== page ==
New research by the Harvard Medical School and Brigham and Women’s Hospital in Boston indicates that eating tofu—and other plant foods rich in isoflavones—more than once a week could reduce the risk of heart disease by up to 18 percent.

In addition to being a good source of both protein and isoflavones, tofu also contains all nine essential amino acids. Depending on its ingredients and fortification, tofu may also contain calcium, as well as magnesium, copper, zinc, B1, and other key vitamins and minerals. Scientists have found that increased intake of isoflavones, manganese, calcium, and phosphorous all support higher bone density.

Several studies connect increased tofu consumption with a reduced risk of stomach cancer. One report, published in the Journal of Epidemiology, indicated that frequent soybean and tofu intake was “significantly associated” with reduced risk of gastric cancer.

Tofu also contains selenium, which could reduce the risk of prostate cancer. The Asian Pacific Journal of Cancer Prevention even suggests that selenium supplementation can be suggested for the “prevention of prostate cancer.” Tofu may even support healthy brain function, as soy products also contain lecithin, which supports the body’s production of vital chemicals.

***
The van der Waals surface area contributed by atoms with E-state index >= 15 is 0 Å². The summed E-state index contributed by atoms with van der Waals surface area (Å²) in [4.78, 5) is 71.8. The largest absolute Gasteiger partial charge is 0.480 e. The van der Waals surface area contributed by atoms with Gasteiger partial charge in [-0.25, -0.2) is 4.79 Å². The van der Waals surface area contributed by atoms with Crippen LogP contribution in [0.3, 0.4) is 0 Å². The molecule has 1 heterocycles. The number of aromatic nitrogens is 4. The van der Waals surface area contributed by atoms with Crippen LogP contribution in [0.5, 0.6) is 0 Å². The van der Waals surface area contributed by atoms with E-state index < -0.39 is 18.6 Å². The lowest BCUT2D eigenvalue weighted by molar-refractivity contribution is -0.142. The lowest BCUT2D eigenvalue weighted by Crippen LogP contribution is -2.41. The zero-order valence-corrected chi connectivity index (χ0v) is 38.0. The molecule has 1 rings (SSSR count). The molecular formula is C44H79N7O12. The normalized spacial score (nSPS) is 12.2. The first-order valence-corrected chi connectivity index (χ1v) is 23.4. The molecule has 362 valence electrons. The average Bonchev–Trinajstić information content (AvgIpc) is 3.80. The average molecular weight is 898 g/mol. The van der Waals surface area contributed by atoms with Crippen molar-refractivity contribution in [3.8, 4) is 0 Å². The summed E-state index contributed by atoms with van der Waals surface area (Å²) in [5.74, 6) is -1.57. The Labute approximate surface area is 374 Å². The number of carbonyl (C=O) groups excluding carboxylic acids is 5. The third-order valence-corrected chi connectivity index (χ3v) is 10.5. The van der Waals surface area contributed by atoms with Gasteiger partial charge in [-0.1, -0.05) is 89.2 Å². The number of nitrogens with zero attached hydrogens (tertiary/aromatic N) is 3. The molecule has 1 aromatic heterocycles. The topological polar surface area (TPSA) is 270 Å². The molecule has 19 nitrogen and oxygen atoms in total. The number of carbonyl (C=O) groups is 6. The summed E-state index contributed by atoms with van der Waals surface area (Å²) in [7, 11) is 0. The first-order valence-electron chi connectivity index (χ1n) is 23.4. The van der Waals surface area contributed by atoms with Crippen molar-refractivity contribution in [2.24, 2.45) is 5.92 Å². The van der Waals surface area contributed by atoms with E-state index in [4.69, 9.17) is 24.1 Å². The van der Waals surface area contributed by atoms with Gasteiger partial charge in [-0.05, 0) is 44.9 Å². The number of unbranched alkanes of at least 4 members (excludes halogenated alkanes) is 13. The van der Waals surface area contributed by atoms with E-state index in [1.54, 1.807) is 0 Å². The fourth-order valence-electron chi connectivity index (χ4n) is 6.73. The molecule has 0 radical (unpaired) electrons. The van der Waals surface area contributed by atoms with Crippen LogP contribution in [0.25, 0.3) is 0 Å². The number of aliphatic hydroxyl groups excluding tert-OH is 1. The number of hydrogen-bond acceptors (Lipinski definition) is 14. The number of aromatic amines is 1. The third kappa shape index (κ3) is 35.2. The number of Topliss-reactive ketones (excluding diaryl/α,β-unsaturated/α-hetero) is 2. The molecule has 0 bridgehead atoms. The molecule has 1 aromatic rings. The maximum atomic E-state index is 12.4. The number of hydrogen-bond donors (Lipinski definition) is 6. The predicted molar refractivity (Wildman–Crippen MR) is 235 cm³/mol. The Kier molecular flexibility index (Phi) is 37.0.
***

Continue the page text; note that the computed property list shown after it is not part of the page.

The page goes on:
Tofu’s versatility makes it suitable for a variety of different recipes.

How to Cook Tofu

Thanks to its mild flavor and variable consistency, tofu is extremely versatile. However, it can be challenging to cook for the very first time. For example, extra firm tofu may require a different approach to silken or extremely soft tofu. Medium-firm tofu often requires pressing at home, depending on the recipe in question, while some uses require additional water.

These seven top tofu dishes include both simple and advanced techniques.

The Health Benefits of Tofu and How to Cook It
There are many different ways to prepare tofu. | Image/Minimalist Baker

1. Quick and Easy Crispy Tofu

This quick and simple recipe streamlines tofu preparation to around 25 minutes. Using extra-firm tofu and pressing it well makes for an extra crispy and easily adaptable cooking method. Pan-frying the tofu before putting it in the oven also makes for a crispier, golden brown appearance.

Get the recipe here.

Combining broccoli and tofu maximizes this bowl’s protein. | Elephantastic Vegan

2. BBQ Couscous Bowl